Income before taxes       $63,091  $63,563  $62,857   	     0.7      -1.1

Average age of
 reference person            48.8     49.1     49.4

Average number in
 consumer unit:
  Persons                     2.5      2.5      2.5  
  Earners                     1.3      1.3      1.3
  Vehicles                    1.9      2.0      2.0
Percent homeowner              67	66       66

Average annual
 expenditures             $49,638  $50,486  $49,067          1.7      -2.8
  Food                      6,133    6,443    6,372          5.1      -1.1
    At home                 3,465    3,744    3,753          8.1       0.2
    Away from home          2,668    2,698    2,619          1.1      -2.9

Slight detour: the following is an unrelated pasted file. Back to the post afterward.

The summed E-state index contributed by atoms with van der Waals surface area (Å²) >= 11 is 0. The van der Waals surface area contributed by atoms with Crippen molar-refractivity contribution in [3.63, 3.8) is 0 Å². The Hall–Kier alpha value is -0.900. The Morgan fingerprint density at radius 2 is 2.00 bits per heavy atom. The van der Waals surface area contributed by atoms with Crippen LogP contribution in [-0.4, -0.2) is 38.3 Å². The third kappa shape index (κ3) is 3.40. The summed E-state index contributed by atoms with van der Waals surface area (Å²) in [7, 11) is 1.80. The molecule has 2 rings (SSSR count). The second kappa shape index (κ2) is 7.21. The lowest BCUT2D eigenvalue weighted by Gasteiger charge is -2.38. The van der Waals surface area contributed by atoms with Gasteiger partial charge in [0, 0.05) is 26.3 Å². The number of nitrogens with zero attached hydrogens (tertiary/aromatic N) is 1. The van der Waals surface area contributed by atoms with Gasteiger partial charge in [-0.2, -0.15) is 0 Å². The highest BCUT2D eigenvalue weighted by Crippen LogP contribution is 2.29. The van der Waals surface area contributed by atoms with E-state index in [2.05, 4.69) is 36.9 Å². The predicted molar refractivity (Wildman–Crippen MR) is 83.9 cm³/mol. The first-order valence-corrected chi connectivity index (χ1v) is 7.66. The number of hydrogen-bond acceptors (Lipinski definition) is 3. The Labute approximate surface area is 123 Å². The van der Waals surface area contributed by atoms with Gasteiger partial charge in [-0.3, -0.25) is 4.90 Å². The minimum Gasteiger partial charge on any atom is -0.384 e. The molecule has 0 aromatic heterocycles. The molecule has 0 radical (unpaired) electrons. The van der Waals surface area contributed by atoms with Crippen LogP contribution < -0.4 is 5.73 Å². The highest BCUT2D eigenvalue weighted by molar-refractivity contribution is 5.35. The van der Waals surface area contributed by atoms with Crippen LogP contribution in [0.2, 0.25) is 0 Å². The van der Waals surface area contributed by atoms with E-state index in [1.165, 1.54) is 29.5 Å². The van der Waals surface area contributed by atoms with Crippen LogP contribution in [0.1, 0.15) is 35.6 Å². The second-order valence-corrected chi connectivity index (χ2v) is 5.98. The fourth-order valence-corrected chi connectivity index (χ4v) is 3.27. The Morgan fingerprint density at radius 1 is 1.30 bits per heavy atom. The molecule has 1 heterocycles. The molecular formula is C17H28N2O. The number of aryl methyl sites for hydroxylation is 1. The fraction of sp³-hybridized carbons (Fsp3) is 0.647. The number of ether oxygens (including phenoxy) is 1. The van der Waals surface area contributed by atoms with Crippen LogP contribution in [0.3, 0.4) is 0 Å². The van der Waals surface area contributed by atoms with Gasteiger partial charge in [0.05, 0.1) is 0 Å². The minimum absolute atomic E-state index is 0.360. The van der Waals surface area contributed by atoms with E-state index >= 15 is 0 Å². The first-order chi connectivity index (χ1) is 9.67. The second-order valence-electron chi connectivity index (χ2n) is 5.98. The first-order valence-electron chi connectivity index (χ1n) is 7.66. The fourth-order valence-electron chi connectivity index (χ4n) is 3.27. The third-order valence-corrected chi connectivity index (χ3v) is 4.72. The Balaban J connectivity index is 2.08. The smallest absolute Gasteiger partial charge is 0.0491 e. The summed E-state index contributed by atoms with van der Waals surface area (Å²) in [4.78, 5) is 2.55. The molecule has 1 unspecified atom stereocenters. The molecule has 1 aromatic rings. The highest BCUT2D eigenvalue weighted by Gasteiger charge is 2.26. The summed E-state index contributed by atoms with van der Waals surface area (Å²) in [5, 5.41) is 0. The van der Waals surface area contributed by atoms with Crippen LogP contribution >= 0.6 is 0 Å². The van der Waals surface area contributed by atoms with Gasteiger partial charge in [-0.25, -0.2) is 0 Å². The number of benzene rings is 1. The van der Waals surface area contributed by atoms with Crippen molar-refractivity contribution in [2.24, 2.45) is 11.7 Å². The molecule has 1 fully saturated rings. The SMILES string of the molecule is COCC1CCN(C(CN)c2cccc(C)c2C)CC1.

Housing                  16,920   17,109   16,895          1.1      -1.3
  Apparel and services      1,881    1,801    1,725         -4.3      -4.2
  Transportation            8,758    8,604    7,658         -1.8     -11.0
  Healthcare                2,853    2,976    3,126          4.3       5.0
  Entertainment             2,698    2,835    2,693          5.1      -5.0
  Personal insurance				     
   and pensions             5,336    5,605    5,471          5.0      -2.4
  All other expenditures    5,059    5,113    5,127          1.0       0.3

1 Consumer units include families, single persons living alone or sharing a 
household with others but who are financially independent, or two or more 
persons living together who share expenses.

Consumer Expenditure Survey data include the expenditures and income of 
consumers, as well as the demographic characteristics of those consumers. 
Tables with more expenditure detail are available at 
Published tables provide 2009 CE data by standard classifications that include